Governor’s Office Confirms That First Lady Has State-Paid Office Space and, Starting Monday, Staff

Aimee Kotek Wilson also regularly attends staff meetings on behavioral health.

TEAM KOTEK: Tina Kotek, center, was accompanied by her wife Aimee Wilson, right, as Kotek was sworn in as Oregon governor at the state Capitol building in Salem, Ore., on Monday, Jan. 9, 2023. (Dave Killen/The Oregonian/Pool photography)

Gov. Tina Kotek’s office provided more information today about the role of first lady Aimee Kotek Wilson.

In response to questions from WW, Kotek’s spokeswoman, Elisabeth Shepard, confirmed that Kotek Wilson regularly attends staff meetings about behavioral health, which is one of the governor’s top priorities.

“The governor has a standing weekly meeting with staff to discuss behavioral health initiatives,” Shepard says. “First lady Kotek Wilson has attended several meetings in the last year of the administration, in light of her professional experience as a social worker. The governor makes all policy decisions on behalf of the office.”

Kotek Wilson holds a master’s degree in social work and has previously worked in the field.

Unlike some states, Oregon does not assign official duties or any budget to the first spouse. Dan Little, the husband of former Gov. Kate Brown, accompanied Brown to some events but only on rare occasions attended staff meetings.

Kotek Wilson, however, has taken a more active role than did Little. Her desire to be more involved led to tensions with Kotek’s top executive staff, according to three people familiar with the situation, leading to the departure of chief of staff Andrea Cooper, the resignation of special adviser Abby Tibbs, and the decision of longtime aide Lindsey O’Brien to go on leave.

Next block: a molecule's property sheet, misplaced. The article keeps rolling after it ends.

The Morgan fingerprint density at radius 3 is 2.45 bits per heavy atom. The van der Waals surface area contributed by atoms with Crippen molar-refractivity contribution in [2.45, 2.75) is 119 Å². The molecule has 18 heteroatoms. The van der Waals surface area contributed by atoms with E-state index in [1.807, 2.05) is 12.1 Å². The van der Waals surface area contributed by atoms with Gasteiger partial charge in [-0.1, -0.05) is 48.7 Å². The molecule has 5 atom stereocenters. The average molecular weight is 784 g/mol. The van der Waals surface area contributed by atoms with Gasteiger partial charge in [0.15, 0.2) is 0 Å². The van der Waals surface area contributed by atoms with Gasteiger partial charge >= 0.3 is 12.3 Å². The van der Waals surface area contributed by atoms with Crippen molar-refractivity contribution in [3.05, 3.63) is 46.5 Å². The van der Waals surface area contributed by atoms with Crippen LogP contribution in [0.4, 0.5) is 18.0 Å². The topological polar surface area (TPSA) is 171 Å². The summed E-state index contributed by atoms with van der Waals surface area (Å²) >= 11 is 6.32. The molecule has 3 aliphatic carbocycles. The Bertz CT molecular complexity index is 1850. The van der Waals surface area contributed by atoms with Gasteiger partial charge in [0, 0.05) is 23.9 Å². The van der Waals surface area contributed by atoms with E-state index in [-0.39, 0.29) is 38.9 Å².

Two other examples of Kotek Wilson’s role in the office: Unlike Little or most Oregon first spouses, Kotek Wilson has her own office space within the governor’s office, Shepard confirmed.

“The office is approximately 8 feet by 8 feet, consistent with the other office spaces in the governor’s office,” Shepard says.

And, as of Monday, Shepard says, Kotek Wilson will have her own staff, as Meliah Masiba, a state employee currently working as legislative director in the Oregon Department of Administrative Services, moves to the governor’s office to support Kotek Wilson.

That move coincides with the departure of the senior Kotek staffers, who had reportedly objected to Kotek Wilson inserting herself into the workings of the office.

“Meliah will be joining the governor’s office as an adviser on a temporary rotation, effective March 25,” Shepard says. “This six-month rotation will be to help explore the establishment of the Office of the First Spouse, a program that has been established in many states. This position would also assist and support the current first spouse in her official capacity in support of the administration.”

Although there is no allegation that Kotek Wilson is seeking to benefit financially from her position as first lady, which former first lady Cylvia Hayes did in Gov. John Kitzhaber’s office, there are some parallels.

The first evidence that Kitzhaber’s staff was uncomfortable with Hayes’ role in Kitzhaber’s office came about three years into Kitzhaber’s third term, when his chief of staff, Curtis Robinhold, and his communications director, Tim Raphael, abruptly left the office prior to Kitzhaber seeking reelection in 2014. Although they did not say so at the time, emails would later show Robinhold pushed hard—and unsuccessfully—for the governor to separate his personal and professional lives.

Willamette Week’s reporting has concrete impacts that change laws, force action from civic leaders, and drive compromised politicians from public office. Support WW's journalism today.